Last Will and Testament of Will of William Eliot, 2nd Earl of St. Germans (1845)

Last Will and Testament of Will of William Eliot, 2nd Earl of St. Germans

This is the last will and testament of me, the Right Honorable William, Earl of St. Germans. I give to my unmarried daughter, Lady Caroline Georgiana Eliot (in addition to all other provisions made for her), an annuity or yearly sum of four hundred pounds for her life. And I direct the same to be paid to her by four equal quarterly payments; that is to say, on the twenty-fifth day of March, the twenty-fourth day of June, the twenty-ninth day of September, and the twenty-fifth day of December in each year, without any deduction whatsoever; the first payment thereof to be made on such of those days as shall first happen after my decease.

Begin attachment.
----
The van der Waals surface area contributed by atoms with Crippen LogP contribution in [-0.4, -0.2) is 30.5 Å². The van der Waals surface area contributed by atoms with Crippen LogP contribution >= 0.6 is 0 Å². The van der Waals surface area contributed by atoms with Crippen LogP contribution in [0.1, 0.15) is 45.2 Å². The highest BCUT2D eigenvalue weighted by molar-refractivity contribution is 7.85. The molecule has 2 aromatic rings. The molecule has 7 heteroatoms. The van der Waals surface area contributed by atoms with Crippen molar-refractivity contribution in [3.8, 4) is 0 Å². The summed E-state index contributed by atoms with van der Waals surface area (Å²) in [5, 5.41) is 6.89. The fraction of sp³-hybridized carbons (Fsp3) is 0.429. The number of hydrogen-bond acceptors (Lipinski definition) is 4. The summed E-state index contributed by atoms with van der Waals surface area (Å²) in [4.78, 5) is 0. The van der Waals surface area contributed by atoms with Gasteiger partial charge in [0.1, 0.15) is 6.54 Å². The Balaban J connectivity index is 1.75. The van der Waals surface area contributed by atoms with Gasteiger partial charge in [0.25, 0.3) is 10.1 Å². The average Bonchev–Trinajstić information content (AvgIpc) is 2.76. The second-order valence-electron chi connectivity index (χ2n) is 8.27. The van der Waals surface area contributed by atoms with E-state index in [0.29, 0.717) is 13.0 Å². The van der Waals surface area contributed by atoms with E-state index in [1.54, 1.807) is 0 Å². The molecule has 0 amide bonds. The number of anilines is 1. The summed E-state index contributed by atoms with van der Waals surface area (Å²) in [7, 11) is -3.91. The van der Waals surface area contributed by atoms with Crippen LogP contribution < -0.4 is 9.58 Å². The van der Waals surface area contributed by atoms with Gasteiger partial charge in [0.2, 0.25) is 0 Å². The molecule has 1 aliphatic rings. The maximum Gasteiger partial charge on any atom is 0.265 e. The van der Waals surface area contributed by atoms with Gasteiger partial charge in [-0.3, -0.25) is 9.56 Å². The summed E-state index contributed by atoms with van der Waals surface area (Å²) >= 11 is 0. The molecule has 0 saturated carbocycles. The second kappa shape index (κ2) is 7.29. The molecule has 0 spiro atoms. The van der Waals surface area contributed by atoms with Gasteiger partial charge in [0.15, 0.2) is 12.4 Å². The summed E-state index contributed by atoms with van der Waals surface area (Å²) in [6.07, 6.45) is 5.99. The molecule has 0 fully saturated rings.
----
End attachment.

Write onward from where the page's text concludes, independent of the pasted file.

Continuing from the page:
I also give to the said Lady Caroline Georgiana Eliot, all the household goods and furniture, plate, linen, china, wine, and other effects that my be in or about my present house in New Burlington Street, or any other house I may occupy in London at the time of my decease, except the pictures and money and securities for money.

I give and bequeath all my real estate and the residue of my personal estate and effects, whatsoever and wheresoever (subject to the payment of my debts and funeral and testamentary expenses and the said annuity and legacy to the said Lady Caroline Georgiana Eliot), to my son Lord Eliot, his heirs, executors, and administrators absolutely, and I appoint him my sole executor.

Witness whereof I have hereunto set my hand and seal this twenty-ninth day of May, one thousand eight hundred and forty three.
St. Germans

Signed by the said William, Earl of St. Germans, in the presence of us who, being both present at the same time, subscribe our names as witnesses in his presence.
I. Jones Bateman-Rowld
Sevill Bennett, Lincolns Inn

Proved at London 30th April 1845 before the worshipful John Daubeny Doctor of Laws and Surrogate by the Oath of the Right Honorable Edward Granville Earl of St. Germans heretofore The Right Honorable Edward Granville Eliot called Lord Eliot the Son the sole Executor to whom Administration was granted having been first sworn duly to administer.